Rise and fall of different stablecoins — which stablecoin to choose?
Stablecoins are meant to be an alternative to regular cryptocurrencies that is less volatile. Stablecoins are a key part of the cryptocurrency economy. They are cryptocurrencies that are designed to keep their value stable by being pegged to a more stable asset, like a national currency.
In particular, a lot of the most popular stablecoins are tied to the U.S. dollar. Their existence also makes it possible for more digital assets to be traded on crypto exchanges, which makes the crypto market more liquid.
Stablecoins don’t always work the way they should, though: On May 9, TerraUSD (UST), the third-largest stablecoin, started to violently “de-peg” from the U.S. dollar. Over the next few days, large blocks of UST were sold, which caused a lot of fear.
Here are some alternative stablecoins to think about:
Tether is the most traded and liquid stablecoin on the crypto market and the world’s first stablecoin. Tether is the third-largest cryptocurrency after Bitcoin (BTC) and Ethereum’s Ether, with a market capitalization of over $80 billion (ETH). Tether was formerly known as Realcoin when it was launched in 2014 by Brock Pierce, Craig Sellars, and Reeve Collins.
This stablecoin’s objective is to maintain a 1:1 parity with the U.S. dollar. Tether, however, broke its peg to the U.S. dollar in May, but it traded as low as 96 cents rather than 30 cents. Tether’s liquidity and widespread usage — many crypto exchanges provide USDT as an alternative to fiat currencies so that investors can make speedy trades — make it one of the top stablecoins, but investors should be mindful of this recently recognized risk of de-pegging. Tether purports to be backed by reserves such as cash, currency equivalents, and commercial paper, although it has been criticized for lacking transparency.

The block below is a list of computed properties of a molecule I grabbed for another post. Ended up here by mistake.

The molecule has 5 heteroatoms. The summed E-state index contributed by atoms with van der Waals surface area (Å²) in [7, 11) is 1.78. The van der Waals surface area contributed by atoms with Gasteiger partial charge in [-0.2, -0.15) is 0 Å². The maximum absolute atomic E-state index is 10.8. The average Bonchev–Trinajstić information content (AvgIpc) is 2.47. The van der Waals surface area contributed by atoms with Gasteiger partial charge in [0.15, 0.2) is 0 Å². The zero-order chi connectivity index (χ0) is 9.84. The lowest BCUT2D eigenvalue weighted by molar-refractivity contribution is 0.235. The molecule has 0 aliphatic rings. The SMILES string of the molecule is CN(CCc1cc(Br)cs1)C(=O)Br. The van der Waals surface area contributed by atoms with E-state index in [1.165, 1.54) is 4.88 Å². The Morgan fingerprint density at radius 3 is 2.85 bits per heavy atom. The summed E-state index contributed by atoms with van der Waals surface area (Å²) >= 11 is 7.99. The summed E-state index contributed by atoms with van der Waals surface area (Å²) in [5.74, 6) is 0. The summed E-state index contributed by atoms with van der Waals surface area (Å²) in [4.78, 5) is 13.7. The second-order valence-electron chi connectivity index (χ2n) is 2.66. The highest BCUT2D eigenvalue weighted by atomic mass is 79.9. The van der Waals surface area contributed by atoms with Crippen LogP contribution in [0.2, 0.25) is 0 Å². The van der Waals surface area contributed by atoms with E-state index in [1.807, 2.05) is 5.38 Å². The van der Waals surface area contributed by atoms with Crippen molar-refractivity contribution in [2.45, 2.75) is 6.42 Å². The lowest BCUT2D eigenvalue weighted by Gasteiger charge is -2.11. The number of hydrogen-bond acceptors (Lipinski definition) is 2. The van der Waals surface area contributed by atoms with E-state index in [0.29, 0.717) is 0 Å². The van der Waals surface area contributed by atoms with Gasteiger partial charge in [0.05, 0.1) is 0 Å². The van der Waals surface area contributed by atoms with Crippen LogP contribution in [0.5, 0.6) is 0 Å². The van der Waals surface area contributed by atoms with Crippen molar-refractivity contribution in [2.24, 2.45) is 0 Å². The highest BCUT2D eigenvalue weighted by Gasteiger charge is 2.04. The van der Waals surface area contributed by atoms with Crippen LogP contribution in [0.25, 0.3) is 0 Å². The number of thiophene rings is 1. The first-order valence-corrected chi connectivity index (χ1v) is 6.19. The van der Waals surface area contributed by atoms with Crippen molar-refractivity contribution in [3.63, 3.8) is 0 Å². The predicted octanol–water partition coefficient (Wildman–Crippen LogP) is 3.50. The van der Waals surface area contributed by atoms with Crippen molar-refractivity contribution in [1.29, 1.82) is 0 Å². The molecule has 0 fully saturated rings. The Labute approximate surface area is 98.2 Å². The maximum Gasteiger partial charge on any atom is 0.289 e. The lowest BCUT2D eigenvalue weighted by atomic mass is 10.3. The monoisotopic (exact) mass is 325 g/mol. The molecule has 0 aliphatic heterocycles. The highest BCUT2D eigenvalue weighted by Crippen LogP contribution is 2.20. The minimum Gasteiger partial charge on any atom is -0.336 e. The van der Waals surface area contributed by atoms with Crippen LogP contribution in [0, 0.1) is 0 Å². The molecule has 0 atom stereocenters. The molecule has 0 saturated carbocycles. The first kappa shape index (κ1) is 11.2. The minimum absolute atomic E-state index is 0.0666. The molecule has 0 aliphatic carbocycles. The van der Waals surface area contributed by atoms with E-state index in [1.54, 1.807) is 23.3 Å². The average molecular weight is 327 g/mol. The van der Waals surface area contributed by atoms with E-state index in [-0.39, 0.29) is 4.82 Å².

Dai is a stablecoin supported by the Ethereum-based MakerDAO system. Dai, like many stablecoins, is tied to the U.S. dollar. However, unlike many stablecoins, Dai can also be collateralized or backed by other cryptocurrencies, such as Ether, USD Coin (USDC), and others that can be used as collateral. The multi-collateral option and the transparency provided by smart contracts that Dai employs to acquire sufficient collateral may enhance Dai’s price stability as a stablecoin. In the MakerDao community, users can vote for additional collateral alternatives. The market capitalization of Dai exceeds $6 billion, making it one of the most valuable stablecoins available to consumers.
Binance USD (BUSD)
BUSD is an additional stablecoin backed by the U.S. dollar that is sanctioned by the New York State Department of Financial Services. Users can buy BUSD with a single U.S. dollar. Binance, one of the most popular cryptocurrency exchanges, and Paxos, a regulated blockchain infrastructure platform, collaborated to create BUSD. The objective of Binance USD is to accelerate the flow of digital assets across the global financial network. BUSD is the native stablecoin of the Binance exchange, allowing users to effortlessly enter and exit crypto transactions without needing to wire fiat currency from their online wallet to conduct crypto trades.
USD Coin (USDC)
USDC was created in partnership with cryptocurrency exchange Coinbase Global Inc. (ticker: COIN) and Bitcoin mining company Bitmain Technologies Inc. It is pegged to the U.S. dollar, like many of the other coins on this list. Released in September of 2018, USDC has a market worth of almost $50 billion, making it the second-largest stablecoin by this metric. Since its inception, USDC has been utilized by applications and enterprises, and it operates on a variety of blockchain networks. Numerous crypto exchanges, online wallets, protocols, and other services are integrating USDC into their platforms in order to ease simple global payments.
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